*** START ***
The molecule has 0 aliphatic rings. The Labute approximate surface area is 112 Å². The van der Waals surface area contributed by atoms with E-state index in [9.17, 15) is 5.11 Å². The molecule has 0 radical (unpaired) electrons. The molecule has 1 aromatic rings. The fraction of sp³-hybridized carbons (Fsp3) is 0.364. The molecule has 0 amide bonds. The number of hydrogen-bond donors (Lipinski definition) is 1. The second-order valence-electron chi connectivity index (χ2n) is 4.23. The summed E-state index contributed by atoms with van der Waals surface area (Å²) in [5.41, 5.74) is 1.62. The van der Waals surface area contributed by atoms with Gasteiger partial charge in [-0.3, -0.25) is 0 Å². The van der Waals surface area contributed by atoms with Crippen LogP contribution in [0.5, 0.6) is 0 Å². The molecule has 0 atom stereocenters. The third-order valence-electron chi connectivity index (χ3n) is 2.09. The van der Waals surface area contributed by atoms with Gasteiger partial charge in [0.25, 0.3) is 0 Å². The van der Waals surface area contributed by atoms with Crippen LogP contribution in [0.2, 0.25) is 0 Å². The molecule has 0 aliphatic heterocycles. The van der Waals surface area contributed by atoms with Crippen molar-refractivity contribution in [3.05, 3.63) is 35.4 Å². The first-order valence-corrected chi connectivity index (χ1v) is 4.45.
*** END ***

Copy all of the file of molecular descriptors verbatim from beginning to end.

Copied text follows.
The molecule has 0 aliphatic rings. The Labute approximate surface area is 112 Å². The van der Waals surface area contributed by atoms with E-state index in [9.17, 15) is 5.11 Å². The molecule has 0 radical (unpaired) electrons. The molecule has 1 aromatic rings. The fraction of sp³-hybridized carbons (Fsp3) is 0.364. The molecule has 0 amide bonds. The number of hydrogen-bond donors (Lipinski definition) is 1. The second-order valence-electron chi connectivity index (χ2n) is 4.23. The summed E-state index contributed by atoms with van der Waals surface area (Å²) in [5.41, 5.74) is 1.62. The van der Waals surface area contributed by atoms with Gasteiger partial charge in [-0.3, -0.25) is 0 Å². The van der Waals surface area contributed by atoms with Crippen LogP contribution in [0.5, 0.6) is 0 Å². The molecule has 0 atom stereocenters. The third-order valence-electron chi connectivity index (χ3n) is 2.09. The van der Waals surface area contributed by atoms with Gasteiger partial charge in [0.25, 0.3) is 0 Å². The van der Waals surface area contributed by atoms with Crippen LogP contribution in [0.2, 0.25) is 0 Å². The molecule has 0 aliphatic heterocycles. The van der Waals surface area contributed by atoms with Crippen molar-refractivity contribution in [3.05, 3.63) is 35.4 Å². The first-order valence-corrected chi connectivity index (χ1v) is 4.45.